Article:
Tiger Woods said his two children finally saw the positive side of golf when he won a tournament on Sept. 23, after earlier experiencing the sport through the prism of their father’s gruelling recovery from back surgery.
“I think they understood, a little bit more at the Open Championship this year, when they saw me take the lead. They felt that rush and that buzz in the gallery, and the people talking and the excitement,” Woods told ESPN’s Scott Van Pelt on Sunday, Sept. 23, following his first win in five years.
The golf legend’s children with ex-wife Elin Nordegren—son Charlie Axel, nine and a half, and daughter Sam Alexis, 11—basked in the glory of Woods’s victory at the East Lake tournament.
“They’d never seen that or experienced that or felt it,” the 42-year-old athlete told ESPN. “I think they’re able to remember this day and this moment, and especially the process.”
After two back surgeries six weeks apart, he couldn’t lie down, sit, or walk without pain. Golf was the least of his concerns, so much so that he once said anything else he achieved would be “gravy.”
Woods said his children found the heart-wrenching pain of his recovery hard to watch.
“For a long time, they equated golf to, ‘Dad’s hurting more.’ So [they’d say], ‘Dad, don’t try and play, don’t try and practice, ’cause you’ll be in more pain,’” said the champion golfer. “Now they’re starting to see the joy that I get from it, and I think they’re starting to really enjoy it because of [that] as well,” Woods added.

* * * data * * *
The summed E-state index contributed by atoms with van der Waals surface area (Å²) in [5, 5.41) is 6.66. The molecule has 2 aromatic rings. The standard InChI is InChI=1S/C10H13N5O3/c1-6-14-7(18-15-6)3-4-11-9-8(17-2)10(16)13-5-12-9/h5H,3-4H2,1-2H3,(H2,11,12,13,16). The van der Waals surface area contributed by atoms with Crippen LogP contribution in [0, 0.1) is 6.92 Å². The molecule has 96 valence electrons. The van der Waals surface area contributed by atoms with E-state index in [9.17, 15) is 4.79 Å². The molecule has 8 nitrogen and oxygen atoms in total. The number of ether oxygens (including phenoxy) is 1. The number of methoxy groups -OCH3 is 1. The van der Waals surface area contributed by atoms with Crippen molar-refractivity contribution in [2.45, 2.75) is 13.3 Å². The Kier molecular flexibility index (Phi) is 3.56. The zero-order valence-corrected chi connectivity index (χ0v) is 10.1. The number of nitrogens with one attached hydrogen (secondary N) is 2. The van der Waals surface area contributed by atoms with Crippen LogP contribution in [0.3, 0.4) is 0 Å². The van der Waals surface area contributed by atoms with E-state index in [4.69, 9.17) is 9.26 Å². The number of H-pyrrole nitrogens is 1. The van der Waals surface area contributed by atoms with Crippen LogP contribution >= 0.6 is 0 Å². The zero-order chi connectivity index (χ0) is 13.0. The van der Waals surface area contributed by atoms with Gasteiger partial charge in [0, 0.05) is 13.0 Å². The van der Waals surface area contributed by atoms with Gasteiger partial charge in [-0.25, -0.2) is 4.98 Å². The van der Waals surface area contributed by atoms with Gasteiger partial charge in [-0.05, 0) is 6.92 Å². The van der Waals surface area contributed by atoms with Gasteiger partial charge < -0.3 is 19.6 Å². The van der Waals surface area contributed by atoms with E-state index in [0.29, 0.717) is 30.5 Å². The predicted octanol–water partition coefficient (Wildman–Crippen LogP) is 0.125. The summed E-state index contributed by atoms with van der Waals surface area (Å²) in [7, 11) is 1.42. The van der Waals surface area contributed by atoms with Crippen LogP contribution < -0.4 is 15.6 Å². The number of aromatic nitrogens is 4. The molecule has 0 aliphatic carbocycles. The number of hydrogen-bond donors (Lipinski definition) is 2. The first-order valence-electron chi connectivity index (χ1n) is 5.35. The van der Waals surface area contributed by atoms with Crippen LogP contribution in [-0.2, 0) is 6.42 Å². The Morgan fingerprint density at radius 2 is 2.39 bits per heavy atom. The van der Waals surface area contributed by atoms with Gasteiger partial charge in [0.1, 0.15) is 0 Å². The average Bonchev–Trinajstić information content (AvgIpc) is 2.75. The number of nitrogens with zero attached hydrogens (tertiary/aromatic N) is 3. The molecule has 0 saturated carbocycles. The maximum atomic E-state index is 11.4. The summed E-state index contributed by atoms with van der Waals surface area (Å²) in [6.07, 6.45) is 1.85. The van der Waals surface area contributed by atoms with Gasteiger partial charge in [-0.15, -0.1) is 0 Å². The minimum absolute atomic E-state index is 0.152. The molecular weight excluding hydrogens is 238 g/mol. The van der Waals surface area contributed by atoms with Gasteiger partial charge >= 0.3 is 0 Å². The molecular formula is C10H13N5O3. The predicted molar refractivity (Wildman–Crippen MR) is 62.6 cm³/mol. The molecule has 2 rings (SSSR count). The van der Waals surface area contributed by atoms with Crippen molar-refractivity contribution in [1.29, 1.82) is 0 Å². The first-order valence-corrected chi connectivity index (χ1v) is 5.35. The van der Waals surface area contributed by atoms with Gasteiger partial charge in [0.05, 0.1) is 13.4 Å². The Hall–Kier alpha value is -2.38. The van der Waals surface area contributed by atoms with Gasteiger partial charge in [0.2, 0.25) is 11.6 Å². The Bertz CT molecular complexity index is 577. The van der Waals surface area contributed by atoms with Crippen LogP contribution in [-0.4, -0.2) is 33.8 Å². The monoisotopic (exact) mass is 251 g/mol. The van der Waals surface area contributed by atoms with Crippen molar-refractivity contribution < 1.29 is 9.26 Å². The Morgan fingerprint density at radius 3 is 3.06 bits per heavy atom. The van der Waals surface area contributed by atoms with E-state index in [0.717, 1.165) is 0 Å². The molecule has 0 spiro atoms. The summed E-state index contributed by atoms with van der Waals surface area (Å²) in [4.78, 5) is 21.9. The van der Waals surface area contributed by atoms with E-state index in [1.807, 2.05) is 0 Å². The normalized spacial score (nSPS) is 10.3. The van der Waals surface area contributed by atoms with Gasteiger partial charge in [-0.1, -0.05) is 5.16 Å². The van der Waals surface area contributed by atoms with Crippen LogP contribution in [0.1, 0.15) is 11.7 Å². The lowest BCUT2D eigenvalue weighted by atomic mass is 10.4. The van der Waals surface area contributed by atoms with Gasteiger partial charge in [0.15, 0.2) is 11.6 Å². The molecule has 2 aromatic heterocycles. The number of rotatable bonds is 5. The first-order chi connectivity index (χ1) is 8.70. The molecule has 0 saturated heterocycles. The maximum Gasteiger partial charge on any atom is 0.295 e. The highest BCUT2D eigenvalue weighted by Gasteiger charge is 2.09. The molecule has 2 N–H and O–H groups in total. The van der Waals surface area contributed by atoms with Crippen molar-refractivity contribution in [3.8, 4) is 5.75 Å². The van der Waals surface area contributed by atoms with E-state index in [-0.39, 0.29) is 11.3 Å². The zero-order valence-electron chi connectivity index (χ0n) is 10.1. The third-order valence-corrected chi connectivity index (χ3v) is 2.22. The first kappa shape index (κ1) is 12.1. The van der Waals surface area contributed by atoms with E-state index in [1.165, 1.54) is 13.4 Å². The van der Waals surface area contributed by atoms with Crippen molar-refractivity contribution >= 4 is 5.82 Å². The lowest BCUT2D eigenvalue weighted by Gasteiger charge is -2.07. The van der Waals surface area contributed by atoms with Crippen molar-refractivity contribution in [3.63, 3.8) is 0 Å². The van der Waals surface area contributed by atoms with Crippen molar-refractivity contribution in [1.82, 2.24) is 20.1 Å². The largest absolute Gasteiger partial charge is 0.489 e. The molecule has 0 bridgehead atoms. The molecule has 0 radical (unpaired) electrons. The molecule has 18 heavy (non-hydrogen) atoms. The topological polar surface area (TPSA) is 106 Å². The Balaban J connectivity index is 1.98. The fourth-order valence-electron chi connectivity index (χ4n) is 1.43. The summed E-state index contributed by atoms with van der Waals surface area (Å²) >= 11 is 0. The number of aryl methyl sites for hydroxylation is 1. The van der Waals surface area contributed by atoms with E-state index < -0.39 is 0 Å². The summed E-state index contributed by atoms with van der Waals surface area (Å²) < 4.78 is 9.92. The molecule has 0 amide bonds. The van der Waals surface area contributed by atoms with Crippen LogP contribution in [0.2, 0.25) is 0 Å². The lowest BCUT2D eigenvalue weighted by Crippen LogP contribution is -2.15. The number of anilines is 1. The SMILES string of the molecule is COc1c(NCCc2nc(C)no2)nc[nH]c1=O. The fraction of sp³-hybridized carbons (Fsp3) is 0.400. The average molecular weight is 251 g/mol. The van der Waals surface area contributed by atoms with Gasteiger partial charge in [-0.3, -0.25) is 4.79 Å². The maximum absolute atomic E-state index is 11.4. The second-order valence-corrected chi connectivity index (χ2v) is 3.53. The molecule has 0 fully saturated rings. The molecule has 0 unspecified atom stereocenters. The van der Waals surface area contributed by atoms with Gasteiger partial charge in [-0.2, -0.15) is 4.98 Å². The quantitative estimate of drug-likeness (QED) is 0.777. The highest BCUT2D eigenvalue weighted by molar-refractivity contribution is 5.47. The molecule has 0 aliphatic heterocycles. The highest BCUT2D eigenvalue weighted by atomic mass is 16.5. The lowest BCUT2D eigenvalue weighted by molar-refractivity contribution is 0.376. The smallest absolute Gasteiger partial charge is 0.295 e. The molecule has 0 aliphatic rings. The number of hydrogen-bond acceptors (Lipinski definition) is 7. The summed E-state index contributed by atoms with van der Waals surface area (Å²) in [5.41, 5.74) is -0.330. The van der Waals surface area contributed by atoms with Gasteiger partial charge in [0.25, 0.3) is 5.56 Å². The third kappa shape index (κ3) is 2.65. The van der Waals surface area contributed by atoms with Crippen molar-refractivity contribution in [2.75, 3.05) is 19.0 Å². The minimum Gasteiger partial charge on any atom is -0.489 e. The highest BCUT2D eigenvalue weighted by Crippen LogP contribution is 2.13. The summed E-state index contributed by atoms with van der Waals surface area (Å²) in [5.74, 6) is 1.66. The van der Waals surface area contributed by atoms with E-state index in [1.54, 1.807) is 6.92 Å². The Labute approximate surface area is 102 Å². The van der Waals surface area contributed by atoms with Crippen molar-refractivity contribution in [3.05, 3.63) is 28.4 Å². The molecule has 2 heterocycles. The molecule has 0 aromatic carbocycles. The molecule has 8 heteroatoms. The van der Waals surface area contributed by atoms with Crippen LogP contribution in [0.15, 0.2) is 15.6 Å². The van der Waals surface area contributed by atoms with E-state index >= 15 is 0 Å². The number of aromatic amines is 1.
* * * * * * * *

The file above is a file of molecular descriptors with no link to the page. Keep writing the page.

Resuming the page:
The official Twitter account of the PGA Tour tweeted “Back in the winner’s circle. Lots of love for @TigerWoods.”
Back in the winner's circle. ?
— PGA TOUR (@PGATOUR) September 23, 2018
One year ago, while recovering from a fourth back surgery, he still had no idea if he could come back to the highest level of golf.
“Just to be able to compete and play again this year, that’s a hell of a comeback,” he said.
Woods delivered a memorable ending to his inspiring return from back surgeries with a performance out of the past. He pulled away from the competition building an early five-shot lead, then hanging on for a two-shot victory over Billy Horschel.
It was the 80th victory of his PGA Tour, two short of the career record held by Sam Snead. His prior win dated back to the 2013 Bridgestone Invitational.
“The 80 mark is a big number,” Woods said. “It’s a pretty damned good feeling.”
He finished at 11-under 269 and won $1.62 million, along with a $3 million bonus for finishing second in the FedEx Cup.
The only disappointment—a minor one under the circumstances—was realizing as he came down the 18th that Justin Rose had made birdie to finish in a three-way tie for fourth, which gave Rose the top spot in the FedEx Cup and a $10 million bonus.
Without that birdie, Woods would have won his third FedEx Cup title after starting at No. 20 going into the Tour Championship.
“Congrats, Rosie,” Woods told him. “World No. 1, hell of a season.”
The Associated Press contributed to this report.